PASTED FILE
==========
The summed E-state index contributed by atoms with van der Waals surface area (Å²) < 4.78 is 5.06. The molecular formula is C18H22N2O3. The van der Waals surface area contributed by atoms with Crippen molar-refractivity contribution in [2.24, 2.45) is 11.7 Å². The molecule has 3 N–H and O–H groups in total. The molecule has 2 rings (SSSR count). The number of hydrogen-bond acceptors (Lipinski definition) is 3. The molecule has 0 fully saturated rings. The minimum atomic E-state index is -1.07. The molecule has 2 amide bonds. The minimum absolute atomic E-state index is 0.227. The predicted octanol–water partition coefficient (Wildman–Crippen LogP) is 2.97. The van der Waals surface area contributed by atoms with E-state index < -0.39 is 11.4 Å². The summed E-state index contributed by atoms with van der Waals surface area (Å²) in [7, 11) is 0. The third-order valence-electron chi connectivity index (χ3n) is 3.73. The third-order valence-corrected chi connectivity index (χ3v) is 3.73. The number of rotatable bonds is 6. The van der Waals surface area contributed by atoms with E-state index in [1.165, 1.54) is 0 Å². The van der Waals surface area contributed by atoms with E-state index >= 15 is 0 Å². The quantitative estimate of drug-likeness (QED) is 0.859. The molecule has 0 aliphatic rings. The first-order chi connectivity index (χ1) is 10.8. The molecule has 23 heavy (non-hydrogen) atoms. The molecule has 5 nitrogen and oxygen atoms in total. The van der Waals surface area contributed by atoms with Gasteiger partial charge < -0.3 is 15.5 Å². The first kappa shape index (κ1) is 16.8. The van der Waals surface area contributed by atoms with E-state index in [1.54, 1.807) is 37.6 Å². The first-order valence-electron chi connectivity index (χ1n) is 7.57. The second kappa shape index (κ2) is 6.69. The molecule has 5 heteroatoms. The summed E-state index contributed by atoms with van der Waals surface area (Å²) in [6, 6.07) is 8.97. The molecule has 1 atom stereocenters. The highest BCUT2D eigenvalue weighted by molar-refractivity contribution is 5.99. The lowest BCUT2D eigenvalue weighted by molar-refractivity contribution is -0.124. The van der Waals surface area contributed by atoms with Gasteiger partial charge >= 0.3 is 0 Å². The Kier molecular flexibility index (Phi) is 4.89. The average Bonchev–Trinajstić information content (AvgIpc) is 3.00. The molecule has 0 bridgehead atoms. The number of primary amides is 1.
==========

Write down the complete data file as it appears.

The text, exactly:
The summed E-state index contributed by atoms with van der Waals surface area (Å²) < 4.78 is 5.06. The molecular formula is C18H22N2O3. The van der Waals surface area contributed by atoms with Crippen molar-refractivity contribution in [2.24, 2.45) is 11.7 Å². The molecule has 3 N–H and O–H groups in total. The molecule has 2 rings (SSSR count). The number of hydrogen-bond acceptors (Lipinski definition) is 3. The molecule has 0 fully saturated rings. The minimum atomic E-state index is -1.07. The molecule has 2 amide bonds. The minimum absolute atomic E-state index is 0.227. The predicted octanol–water partition coefficient (Wildman–Crippen LogP) is 2.97. The van der Waals surface area contributed by atoms with E-state index < -0.39 is 11.4 Å². The summed E-state index contributed by atoms with van der Waals surface area (Å²) in [7, 11) is 0. The third-order valence-electron chi connectivity index (χ3n) is 3.73. The third-order valence-corrected chi connectivity index (χ3v) is 3.73. The number of rotatable bonds is 6. The van der Waals surface area contributed by atoms with E-state index in [1.165, 1.54) is 0 Å². The van der Waals surface area contributed by atoms with E-state index >= 15 is 0 Å². The quantitative estimate of drug-likeness (QED) is 0.859. The molecule has 0 aliphatic rings. The first-order chi connectivity index (χ1) is 10.8. The molecule has 23 heavy (non-hydrogen) atoms. The molecule has 5 nitrogen and oxygen atoms in total. The van der Waals surface area contributed by atoms with Gasteiger partial charge < -0.3 is 15.5 Å². The first kappa shape index (κ1) is 16.8. The van der Waals surface area contributed by atoms with E-state index in [1.54, 1.807) is 37.6 Å². The first-order valence-electron chi connectivity index (χ1n) is 7.57. The second kappa shape index (κ2) is 6.69. The molecule has 5 heteroatoms. The summed E-state index contributed by atoms with van der Waals surface area (Å²) in [6, 6.07) is 8.97. The molecule has 1 atom stereocenters. The highest BCUT2D eigenvalue weighted by molar-refractivity contribution is 5.99. The lowest BCUT2D eigenvalue weighted by molar-refractivity contribution is -0.124. The van der Waals surface area contributed by atoms with Gasteiger partial charge >= 0.3 is 0 Å². The Kier molecular flexibility index (Phi) is 4.89. The average Bonchev–Trinajstić information content (AvgIpc) is 3.00. The molecule has 0 bridgehead atoms. The number of primary amides is 1.